Dutch policy efforts on sustainable development are geared broadly to ensuring that the opportunities for growth and development available to future generations are at least equal to those enjoyed by ourselves. As a tangible objective of Dutch sustainability policy this has been translated into the goal of achieving absolute delinkage between economic growth and emissions.
In preparation for the 14th Meeting of the UN Commission on Sustainable Development (CSD, responsible for the implementation of Agenda 21), the CSD secretariat has asked each country to prepare a national inventory on the themes of industrial development, energy and air pollution/atmosphere. The Dutch input is being furnished by CE Delft.
Compared with other European countries, the Netherlands is highly urbanised and densely populated and has an energy-intensive industrial base. Dutch emissions per square kilometre are consequently higher than the EU average. There are also substantial pollution imports from across the borders. Lying low in a river delta, the country is moreover vulnerable to the potential impacts of climate change: as the world’s climate warms, there will be a greater risk of extreme weather events. All in all, the Netherlands therefore has much to gain from additional international efforts to control emissions of greenhouse gases and other pollutants.
In the last few decades Dutch environmental policy has been successful in several respects, with the human environment becoming healthier and safer on a variety of yardsticks. The eco-efficiency of Dutch production – the ratio between a sector’s earnings and the emissions that entails – has improved and there has consequently been a marked decline in emissions of NOx, NH3, SO2 and particulates over the past few decades. National as well as European legislation has proven quite successful in this respect. This has led to an improvement in Dutch air quality, though still not sufficient to comply with international standards. Overall, there has been absolute delinkage of economic growth and environmental impact. This achievement has been due largely to technical measures and to historical shifts in the structure of the Dutch economy, in particular the growth of the services sector.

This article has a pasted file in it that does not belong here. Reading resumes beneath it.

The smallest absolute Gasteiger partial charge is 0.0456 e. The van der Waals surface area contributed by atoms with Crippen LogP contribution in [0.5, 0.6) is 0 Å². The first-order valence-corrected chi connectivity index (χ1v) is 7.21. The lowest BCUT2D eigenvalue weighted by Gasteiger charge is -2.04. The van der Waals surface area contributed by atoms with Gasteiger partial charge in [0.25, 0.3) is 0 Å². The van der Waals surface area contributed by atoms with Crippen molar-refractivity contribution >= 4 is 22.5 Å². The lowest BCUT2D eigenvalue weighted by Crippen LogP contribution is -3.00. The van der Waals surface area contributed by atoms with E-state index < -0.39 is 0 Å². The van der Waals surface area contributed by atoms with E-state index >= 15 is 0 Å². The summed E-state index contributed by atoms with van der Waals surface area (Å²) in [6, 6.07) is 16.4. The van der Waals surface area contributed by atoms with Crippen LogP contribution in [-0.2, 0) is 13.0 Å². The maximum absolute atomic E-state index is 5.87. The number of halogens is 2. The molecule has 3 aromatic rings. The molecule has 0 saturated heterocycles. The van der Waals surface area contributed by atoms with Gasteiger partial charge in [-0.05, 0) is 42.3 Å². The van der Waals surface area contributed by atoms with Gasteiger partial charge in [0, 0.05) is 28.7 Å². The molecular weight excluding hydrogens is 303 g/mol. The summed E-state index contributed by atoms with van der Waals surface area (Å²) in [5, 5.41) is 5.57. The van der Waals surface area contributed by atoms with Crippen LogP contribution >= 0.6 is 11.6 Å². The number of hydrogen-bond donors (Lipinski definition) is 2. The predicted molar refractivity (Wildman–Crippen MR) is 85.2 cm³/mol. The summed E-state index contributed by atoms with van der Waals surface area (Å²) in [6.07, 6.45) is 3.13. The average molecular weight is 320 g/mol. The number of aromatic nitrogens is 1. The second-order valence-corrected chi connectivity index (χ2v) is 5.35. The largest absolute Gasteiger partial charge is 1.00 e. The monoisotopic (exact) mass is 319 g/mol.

The Netherlands has been pursuing an policy on energy conservation for thirty years now, using a wide range of instruments to achieve steady and continued improvement in energy efficiency, targets for which were recently tightened once more. Renewable energy does not have a long tradition in the Netherlands, particularly as the country lacks any real hydro-power resources. Wind power and bio-energy both have considerable potential, however. Although there has been some decline in CO2 emissions growth, there has been no absolute delinkage. This represents a fundamental challenge to Dutch envi-ronmental policy-makers.
The report reviews progress and problems in the fields of industrial development, energy and air pollution/atmosphere as well as their interrelationships.